Rhode Island: Small State, Big Wine


Rhode Island: Once You’ve Been Here You Won’t Forget

If you’ve never been to Rhode Island, let us be the first to encourage you to visit. Simply put, Rhode Island is unforgettable. Often called “America’s First Resort,” tiny Rhode Island is much more. Its climate is tempered by the Atlantic Ocean, and there are miles of breathtaking beaches and views to savor and enjoy.

Farther inland, Rhode Island offers the cosmopolitan and historic city of Providence and a surprising array of agricultural activity, punctuated by a small — but thriving — wine industry. Grapes grow in plentiful numbers here, and winemakers have adapted their art in accordance with what nature provides.

There are five wineries in Rhode Island, and we’ll get to all of them. This is a perfect long weekend trip, and it’s easy access to Providence via any form of transportation. Since Providence is our starting point, let’s learn a bit more about this charming and vibrant city adjacent to Narragansett Bay.

Exploring Providence

We were delighted to discover that Providence, the capital of Rhode Island with a population of 175,000, is a very walkable city. What better way to explore a city than to feel its pulse on foot. Among Providence’s neighborhood destinations are Wayland Square, Federal Hill, Westminster Street and, of course, the downtown area. Let’s take a look at each.

Federal Hill, on the city’s west side, teems with dining opportunities. Long known for its “Little Italy” area, you’ll have no trouble finding a great place to eat within your price range. There’s also abundant shopping and it’s a great place for a stroll, before or after dinner. One of our favorites is the Scialo Brothers Bakery, a Rhode Island tradition since 1916, and a perfect stop any time of day.

For anyone who’s a fan of independent stores and shops, don’t miss Wayland Square on the city’s east side, not far from prestigious Brown University. This quaint neighborhood is best described as a slightly upscale Main Street. If you’re searching for fashion, visit Dorothy Williams, a highly respected women’s clothing retailer. Wander around for a few hours in this area and you’ll become acquainted with the real Providence.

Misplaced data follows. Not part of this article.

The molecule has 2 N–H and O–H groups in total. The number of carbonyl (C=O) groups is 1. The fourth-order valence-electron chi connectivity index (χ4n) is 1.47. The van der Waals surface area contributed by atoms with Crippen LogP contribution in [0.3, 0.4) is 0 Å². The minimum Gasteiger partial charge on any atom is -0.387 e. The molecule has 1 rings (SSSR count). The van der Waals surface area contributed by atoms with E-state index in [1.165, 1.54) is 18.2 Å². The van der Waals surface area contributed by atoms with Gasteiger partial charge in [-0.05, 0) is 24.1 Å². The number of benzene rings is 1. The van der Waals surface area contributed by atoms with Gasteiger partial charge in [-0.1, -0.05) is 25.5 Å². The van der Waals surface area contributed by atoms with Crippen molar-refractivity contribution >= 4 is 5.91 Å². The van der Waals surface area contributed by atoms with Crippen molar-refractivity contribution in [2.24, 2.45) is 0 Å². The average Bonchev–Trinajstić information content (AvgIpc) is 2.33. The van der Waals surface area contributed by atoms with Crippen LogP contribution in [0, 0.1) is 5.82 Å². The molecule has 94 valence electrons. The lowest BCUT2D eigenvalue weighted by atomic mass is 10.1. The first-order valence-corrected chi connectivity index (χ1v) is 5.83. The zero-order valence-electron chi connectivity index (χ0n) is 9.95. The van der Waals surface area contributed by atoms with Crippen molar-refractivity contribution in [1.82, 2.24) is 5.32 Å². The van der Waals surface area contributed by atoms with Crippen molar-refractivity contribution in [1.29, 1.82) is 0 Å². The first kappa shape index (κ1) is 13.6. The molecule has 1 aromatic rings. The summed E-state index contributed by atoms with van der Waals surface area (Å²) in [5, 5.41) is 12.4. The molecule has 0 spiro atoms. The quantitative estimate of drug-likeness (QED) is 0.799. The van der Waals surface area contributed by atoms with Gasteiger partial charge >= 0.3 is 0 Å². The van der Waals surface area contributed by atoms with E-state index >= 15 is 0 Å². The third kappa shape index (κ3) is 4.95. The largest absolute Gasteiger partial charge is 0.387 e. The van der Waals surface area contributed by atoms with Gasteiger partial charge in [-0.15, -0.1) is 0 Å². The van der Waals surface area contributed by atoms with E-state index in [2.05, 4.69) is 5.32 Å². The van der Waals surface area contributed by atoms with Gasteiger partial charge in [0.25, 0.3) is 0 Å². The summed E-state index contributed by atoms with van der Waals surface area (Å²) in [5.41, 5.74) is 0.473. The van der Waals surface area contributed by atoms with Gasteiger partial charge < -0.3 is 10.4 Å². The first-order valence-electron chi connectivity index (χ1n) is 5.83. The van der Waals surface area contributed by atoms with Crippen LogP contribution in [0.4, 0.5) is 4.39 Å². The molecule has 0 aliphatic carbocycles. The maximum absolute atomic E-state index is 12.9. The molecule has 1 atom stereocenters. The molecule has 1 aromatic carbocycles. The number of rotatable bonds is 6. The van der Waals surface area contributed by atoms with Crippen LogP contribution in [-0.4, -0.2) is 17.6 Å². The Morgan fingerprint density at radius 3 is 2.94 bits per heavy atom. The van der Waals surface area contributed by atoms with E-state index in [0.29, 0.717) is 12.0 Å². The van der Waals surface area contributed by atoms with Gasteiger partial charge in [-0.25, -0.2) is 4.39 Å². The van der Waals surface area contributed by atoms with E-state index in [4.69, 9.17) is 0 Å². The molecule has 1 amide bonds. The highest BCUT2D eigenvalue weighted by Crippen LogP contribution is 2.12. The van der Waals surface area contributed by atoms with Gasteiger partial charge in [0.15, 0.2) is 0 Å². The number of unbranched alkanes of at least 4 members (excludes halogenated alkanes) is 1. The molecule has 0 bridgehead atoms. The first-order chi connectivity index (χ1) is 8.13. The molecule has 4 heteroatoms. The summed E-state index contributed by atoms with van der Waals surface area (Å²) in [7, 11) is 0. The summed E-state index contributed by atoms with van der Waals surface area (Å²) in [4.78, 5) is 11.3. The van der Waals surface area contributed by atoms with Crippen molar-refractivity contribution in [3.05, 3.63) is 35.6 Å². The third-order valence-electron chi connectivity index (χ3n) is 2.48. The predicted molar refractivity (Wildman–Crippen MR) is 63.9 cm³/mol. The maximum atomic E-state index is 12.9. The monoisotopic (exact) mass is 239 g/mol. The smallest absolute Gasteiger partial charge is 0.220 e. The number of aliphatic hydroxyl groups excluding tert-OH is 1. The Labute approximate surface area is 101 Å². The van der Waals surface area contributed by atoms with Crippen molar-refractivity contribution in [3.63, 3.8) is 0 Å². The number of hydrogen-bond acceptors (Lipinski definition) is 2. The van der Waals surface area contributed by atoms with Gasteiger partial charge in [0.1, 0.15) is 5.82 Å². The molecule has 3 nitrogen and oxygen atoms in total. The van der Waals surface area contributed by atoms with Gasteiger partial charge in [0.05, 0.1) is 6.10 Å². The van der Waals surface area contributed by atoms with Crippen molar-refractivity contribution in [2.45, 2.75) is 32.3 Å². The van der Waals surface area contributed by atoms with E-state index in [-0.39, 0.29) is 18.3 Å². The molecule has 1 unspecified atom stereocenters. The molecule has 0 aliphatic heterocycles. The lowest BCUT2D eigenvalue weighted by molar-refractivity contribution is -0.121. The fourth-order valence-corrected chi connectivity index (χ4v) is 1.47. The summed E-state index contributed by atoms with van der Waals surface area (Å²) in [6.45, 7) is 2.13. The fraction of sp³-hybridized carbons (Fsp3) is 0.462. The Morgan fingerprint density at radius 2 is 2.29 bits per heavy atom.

Downtown is one of Providence’s destinations for entertainment, dining and nightlife. We enjoyed the historic architecture and the ease of walking and exploring. For evening entertainment, there are all sorts of venues and bars with live music. Two of our favorites are the casually elegant Citron Wine Bar and the warm and welcoming Blake’s Tavern. There’s also Hemenway’s Seafood Grille, the locals’ choice for fresh seafood, and Trinity Brewhouse, for casual fare and very good in-house brews.

Finally, while in Providence, be sure to explore Westminster Street. It’s an area that’s in revival and is home to various art galleries, local cafes and burgeoning nightlife. Just west of downtown, this neighborhood is a great example of renewal and reuse. Galleries and boutiques have sprung up here, and the Westminster street scene has a youthful, eclectic vibe.

Let’s Have Some Rhode Island Wine

Since Rhode Island is such a small state, one could quite possibly visit all five wineries in two days. However, you’d miss the simple pleasure of discovering all that Rhode Island has to offer. We were struck how lush, green and rural the area became as we traveled outside of Providence. And 25 minutes north of Providence, just a few minutes from the Massachusetts border is the small town of Cumberland, home of Diamond Hill Vineyards.

Diamond Hill Vineyards is located on a 34-acre site and is so picturesque that weddings and special events are common in front of the 220-year-old vineyard house. Known for its Pinot Noir grapes, Diamond Hill also has an excellent reputation for fruit wines. We were surprised to learn that peaches are grown in abundance on the property, and enjoyed Diamond Hill’s Peach Dessert wine. Opting for another taste of New England fruit, we highly recommend the Cranberry-Apple wine, a blend of 25% cranberry and 75% apple.